Do You Need A Stockbroker To Get Involved In The Stock Market?

In 2023, major stock market indexes like the S&P 500 and Dow Jones Industrial Average closed the year near all-time highs, climbing an eye-popping 24.2% and 13.7%, respectively. While those gains aren't typical every year, getting involved in the stock market is nonetheless a time-tested method for building wealth. However, buying shares of stock, either directly or as part of a variety of assets in a mutual fund, can be intimidating. For this reason, the first thing you might wonder is if it's necessary to have a living, breathing, human stockbroker to place stock trades (buying and selling shares) on your behalf. The answer to that question is a definite "no."

Ever since the mainstream adoption of the internet some 25 years ago spawned online brokerages, like E*TRADE, investors have been able to buy and sell shares of stock and other investments with just a mouse click or a tap on their smartphones. Better still, many modern online brokerages don't charge any fees whatsoever for simple stock or mutual fund trades. Therefore, all you really need to jump-start your stock market investing future is some money and an internet connection. That said, stockbrokers can prove a vital source of good advice for new investors, but be aware that those tips won't be dispensed for free. When getting involved in the stock market, going it alone or consulting with a professional broker both have pros and cons that should be examined to determine which is right for your investment strategy and personality.

The case for using a stockbroker

Just because you don't need a professional stockbroker's assistance to buy and sell stocks doesn't mean you should automatically rule out working with one. That's because an expert may be able to generate better returns on your money than you're capable of by yourself. They can also help you avoid costly mistakes, which could easily offset the modest fees brokers charge.

Stockbrokers (some of whom may also be financial advisers) typically have years of experience, training, and continuing education under their belt. They'll use that knowledge to help advise you on what to buy, when to buy, and when to sell. Also, rather than a "one size fits all" approach, skilled brokers will work to build a relationship and gather information from clients to establish a more personalized investment plan based on individual goals and budgets.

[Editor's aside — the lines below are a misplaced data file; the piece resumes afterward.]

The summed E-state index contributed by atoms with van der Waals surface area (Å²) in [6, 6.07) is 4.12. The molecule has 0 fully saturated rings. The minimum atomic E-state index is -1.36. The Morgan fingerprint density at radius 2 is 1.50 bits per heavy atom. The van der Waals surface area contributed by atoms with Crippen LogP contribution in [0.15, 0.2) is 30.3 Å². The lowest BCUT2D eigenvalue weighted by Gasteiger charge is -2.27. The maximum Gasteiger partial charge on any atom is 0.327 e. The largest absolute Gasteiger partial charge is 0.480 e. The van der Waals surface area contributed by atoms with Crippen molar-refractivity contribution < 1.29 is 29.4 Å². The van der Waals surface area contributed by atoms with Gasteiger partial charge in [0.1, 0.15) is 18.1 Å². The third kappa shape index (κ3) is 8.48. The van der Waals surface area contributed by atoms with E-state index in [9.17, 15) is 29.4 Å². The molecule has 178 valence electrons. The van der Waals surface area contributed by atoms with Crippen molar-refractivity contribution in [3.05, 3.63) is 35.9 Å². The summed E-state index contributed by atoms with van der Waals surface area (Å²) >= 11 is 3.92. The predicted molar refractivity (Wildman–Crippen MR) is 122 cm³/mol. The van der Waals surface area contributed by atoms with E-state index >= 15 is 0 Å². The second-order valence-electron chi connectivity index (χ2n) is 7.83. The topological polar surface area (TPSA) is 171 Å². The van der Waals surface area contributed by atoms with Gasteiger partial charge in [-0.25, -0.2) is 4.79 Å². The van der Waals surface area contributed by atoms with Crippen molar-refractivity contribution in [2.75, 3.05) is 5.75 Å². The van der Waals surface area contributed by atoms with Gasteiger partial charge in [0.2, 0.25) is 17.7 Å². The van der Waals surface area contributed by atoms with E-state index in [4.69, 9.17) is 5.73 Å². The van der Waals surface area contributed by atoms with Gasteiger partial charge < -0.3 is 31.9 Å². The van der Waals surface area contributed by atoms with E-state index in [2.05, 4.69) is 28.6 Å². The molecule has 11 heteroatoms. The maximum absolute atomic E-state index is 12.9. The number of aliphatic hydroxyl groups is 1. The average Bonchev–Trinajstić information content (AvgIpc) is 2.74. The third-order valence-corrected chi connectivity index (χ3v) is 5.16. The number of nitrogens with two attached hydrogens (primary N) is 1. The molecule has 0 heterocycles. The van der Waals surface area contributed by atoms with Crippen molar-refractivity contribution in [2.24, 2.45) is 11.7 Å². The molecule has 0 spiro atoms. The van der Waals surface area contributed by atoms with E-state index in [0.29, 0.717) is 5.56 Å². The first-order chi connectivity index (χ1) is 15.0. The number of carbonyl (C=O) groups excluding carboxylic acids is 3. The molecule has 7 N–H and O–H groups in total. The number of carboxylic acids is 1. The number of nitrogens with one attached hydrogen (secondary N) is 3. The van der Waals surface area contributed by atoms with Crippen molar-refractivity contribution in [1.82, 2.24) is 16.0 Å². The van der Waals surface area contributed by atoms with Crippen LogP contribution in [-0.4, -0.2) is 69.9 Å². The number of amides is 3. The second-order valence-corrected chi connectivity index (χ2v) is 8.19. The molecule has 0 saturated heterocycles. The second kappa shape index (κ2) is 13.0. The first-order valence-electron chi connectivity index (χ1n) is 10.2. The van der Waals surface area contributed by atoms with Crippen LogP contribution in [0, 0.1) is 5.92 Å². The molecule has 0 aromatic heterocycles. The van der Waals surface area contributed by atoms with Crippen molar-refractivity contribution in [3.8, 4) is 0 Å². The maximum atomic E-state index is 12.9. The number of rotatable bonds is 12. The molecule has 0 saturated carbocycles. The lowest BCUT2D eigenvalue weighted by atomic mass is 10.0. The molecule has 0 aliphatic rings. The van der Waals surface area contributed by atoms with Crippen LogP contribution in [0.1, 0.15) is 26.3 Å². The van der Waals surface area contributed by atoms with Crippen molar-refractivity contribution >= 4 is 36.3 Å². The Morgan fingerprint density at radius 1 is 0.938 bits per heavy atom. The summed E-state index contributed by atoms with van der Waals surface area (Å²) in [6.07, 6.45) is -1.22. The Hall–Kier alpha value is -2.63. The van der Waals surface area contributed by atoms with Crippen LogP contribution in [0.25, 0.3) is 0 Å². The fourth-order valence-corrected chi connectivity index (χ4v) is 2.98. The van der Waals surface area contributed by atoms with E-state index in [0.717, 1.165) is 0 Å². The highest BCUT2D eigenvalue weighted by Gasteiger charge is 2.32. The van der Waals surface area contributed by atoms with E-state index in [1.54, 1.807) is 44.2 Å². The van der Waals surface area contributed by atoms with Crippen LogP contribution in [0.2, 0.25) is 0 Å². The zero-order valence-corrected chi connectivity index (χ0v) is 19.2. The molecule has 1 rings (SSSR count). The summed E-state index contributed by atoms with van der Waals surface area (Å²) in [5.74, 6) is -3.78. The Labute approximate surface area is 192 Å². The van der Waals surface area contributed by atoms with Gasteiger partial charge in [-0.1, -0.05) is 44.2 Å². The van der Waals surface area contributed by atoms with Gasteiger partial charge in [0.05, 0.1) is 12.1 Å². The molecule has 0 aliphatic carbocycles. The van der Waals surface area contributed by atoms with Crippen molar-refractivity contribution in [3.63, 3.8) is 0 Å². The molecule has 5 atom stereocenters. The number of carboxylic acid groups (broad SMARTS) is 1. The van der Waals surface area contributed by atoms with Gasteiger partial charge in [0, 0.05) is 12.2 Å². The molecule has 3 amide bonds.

However, most stockbrokers work by earning a commission (a brokerage fee), which means they take a set fee or percentage from all buy, sell, or trade transactions. For some investors, a broker's sage advice is well worth the extra expense; other investors have performed well for themselves by poring over charts and doing their own research. Certain intellectually curious types may even enjoy learning how to invest effectively, while other busy folk will appreciate having a third party make trading recommendations.

Many online brokerages offer free stock trading

If you do decide to go it alone, the first step is to establish an online brokerage account. Money Analysis has previously discussed some of the best trading platforms for beginners, but to recap, a few popular and recommended names are Fidelity Investments, Robinhood, and Charles Schwab — all of which offer $0 fees for simple stock and ETF trades, have no minimum account balance required, and offer mobile apps to complement (or replace) desktop or laptop platforms.

After opening a new brokerage account, you'll need to add some funds. This can be a one-time occurrence, like mailing a check, or you can link your checking/savings account to make electronic transfers on a regular basis or whenever you feel like it. Once you're ready to start trading, online brokerages won't leave you totally to your own devices, unless that's what you want. While not as full-service as working with a human stockbroker, online brokerages won't keep you totally in the dark. Most have many resources for newbie investors, ranging from learning the fundamentals of buying/selling stocks to recommending goal-based strategies like income, growth, or retirement.

Direct stock purchase plans are also an option

Besides purchasing stocks from your own DIY trading account, there's also a lesser-known way to get involved in the market without a stockbroker. It's called a direct stock purchase plan, or DSPP, which enables investors to purchase shares of a company's stock directly from that company itself. These somewhat unusual transactions are completed by what's called a transfer agent, so no broker — online or otherwise — is required. DSPPs are offered by publicly traded companies, though not all companies that are publicly traded offer the purchase plans. 

Besides requiring little or no fees to purchase company stock directly, some companies also offer a discount of 1% to 10% on the share price, though not all do. Finally, certain DSPPs facilitate making purchases regularly, which can function as an automated investing strategy. On the downside, direct stock purchase plans typically have a higher threshold for making an initial investment than a regular brokerage account — often $250, $500, or more. Besides that, a separate account is required for each company you're investing in and users report such accounts aren't as rapid and liquid as transactions conducted from a traditional online brokerage.

An accessory to the DSPP is the dividend reinvestment plan, or DRiP, which as the name implies, reinvests any dividends earned from the stock into buying additional shares of said stock, sometimes including partial shares. If you're enamored with a particular company and want to continue to invest, DRiPs offer a unique broker-free arrangement that's attention-free; however, do be aware that the dividends are still taxed like income, even though the cash is immediately reinvested.

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